I read it, but couldn't believe it.
During an interview with Democracy Now, Michael Moore said that both Keith Olbermann and Al Franken, at first, supported George W. Bush's war in Iraq.
It seems impossible, yet that's what Michael Moore said:
MICHAEL MOORE: . . . For those of you in your own communities, at work, at school, when you were against the war, especially once it started, you were in a very small minority. I remember Keith Olbermann attacking me on his show. That’s right, since apologized. I remember Al Franken—How could anyone be so stupid?
AMY GOODMAN: How were you attacked? Why did he attack you?
MICHAEL MOORE: Huh?
AMY GOODMAN: What did he say?
MICHAEL MOORE: Because he was in favor of the war. I remember Al Franken attacking me, because he was for the war. That’s right. . . .
In early 2003, when Canada made it known that it would not join the US in invading Iraq, then-American ambassador to Canada, Paul Cellucci, made not-so-veiled threats against Canada, saying there would be repercussions for its lack of support.
Here's a letter I wrote to Paul Cellucci in March 2003, mere days after the War in Iraq began:
Dear Mr. Cellucci,I have never worked for the CIA. I get my news like anyone else -- a little from TV, a lot from the Web; from all over the place. Even I could see that George W. Bush was a lying, nefarious sack of shit when he first seized the Oblong Office in America. Clearly, any plans he brought with him or formulated within his illegitimate presidency would also be illegitimate.
This letter is occasioned by your speech this week at the Economic Club of Canada, where you expressed America’s disappointment that Canada has not supported its war with Iraq.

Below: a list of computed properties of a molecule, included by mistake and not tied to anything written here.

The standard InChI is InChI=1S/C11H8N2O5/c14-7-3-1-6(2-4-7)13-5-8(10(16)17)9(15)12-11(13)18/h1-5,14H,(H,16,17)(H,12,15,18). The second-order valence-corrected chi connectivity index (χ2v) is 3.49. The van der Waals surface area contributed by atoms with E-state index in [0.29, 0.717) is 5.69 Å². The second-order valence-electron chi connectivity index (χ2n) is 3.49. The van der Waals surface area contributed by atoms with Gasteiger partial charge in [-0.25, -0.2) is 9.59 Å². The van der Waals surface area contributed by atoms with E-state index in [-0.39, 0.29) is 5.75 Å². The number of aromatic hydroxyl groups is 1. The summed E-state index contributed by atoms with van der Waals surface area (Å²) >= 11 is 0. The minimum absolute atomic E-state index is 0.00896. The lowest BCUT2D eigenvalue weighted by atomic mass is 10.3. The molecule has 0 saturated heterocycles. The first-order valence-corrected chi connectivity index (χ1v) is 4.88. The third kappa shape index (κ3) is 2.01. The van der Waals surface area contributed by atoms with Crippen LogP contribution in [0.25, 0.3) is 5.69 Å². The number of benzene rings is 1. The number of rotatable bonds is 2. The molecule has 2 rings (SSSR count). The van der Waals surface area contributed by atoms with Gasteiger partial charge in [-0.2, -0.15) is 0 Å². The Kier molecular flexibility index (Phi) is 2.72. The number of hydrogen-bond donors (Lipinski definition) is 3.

The United States of America is in the midst of a public relations disaster. As you know, following the September 11, 2001 attacks on New York, Washington, and Pennsylvania, much of the world rallied in support of America. In less than two years, that international unity has been soured and swallowed by the blackhole of George W. Bush’s foreign policy.
The hard fact is this: America has not made a case for war with Iraq.
Sure, Colin Powell made his February presentation to the U.N., and the anti-climax of his empty “evidence” cannot be understated. Particularly when it was later revealed the intelligence given to him by Britain was plagiarized from a graduate student’s thesis available on the Web, reproduced with the original spelling and grammar errors -- and pertained to the first Gulf War. Hardly inspiring.
Maybe I can delineate the heart of America’s credibility problem: The premise of the Bush administration is deceit, subterfuge, and corporate greed. Although it was not widely reported in America, the world press has published innumerable news stories about “purge lists” created for Florida voting rolls by a GOP-friendly company called ChoicePoint in the months leading to the 2000 election. As a consequence, tens of thousands of legitimate Florida voters were stripped of their right to vote, the vast majority of them were African American, and most importantly, Democrats. This was a deliberate act to influence the outcome of the 2000 election. And it worked. The administration is now filled with former CEOs; some of them oilmen. I understand that Kellogg, Brown & Root, a subsidiary of Halliburton, the oil-services firm that Vice President Dick Cheney used to run stands to profit handsomely from this war. Talk of Iraq’s reconstruction at war’s end being led by American corporations, not the U.N. makes it difficult not being cynical about the whole situation.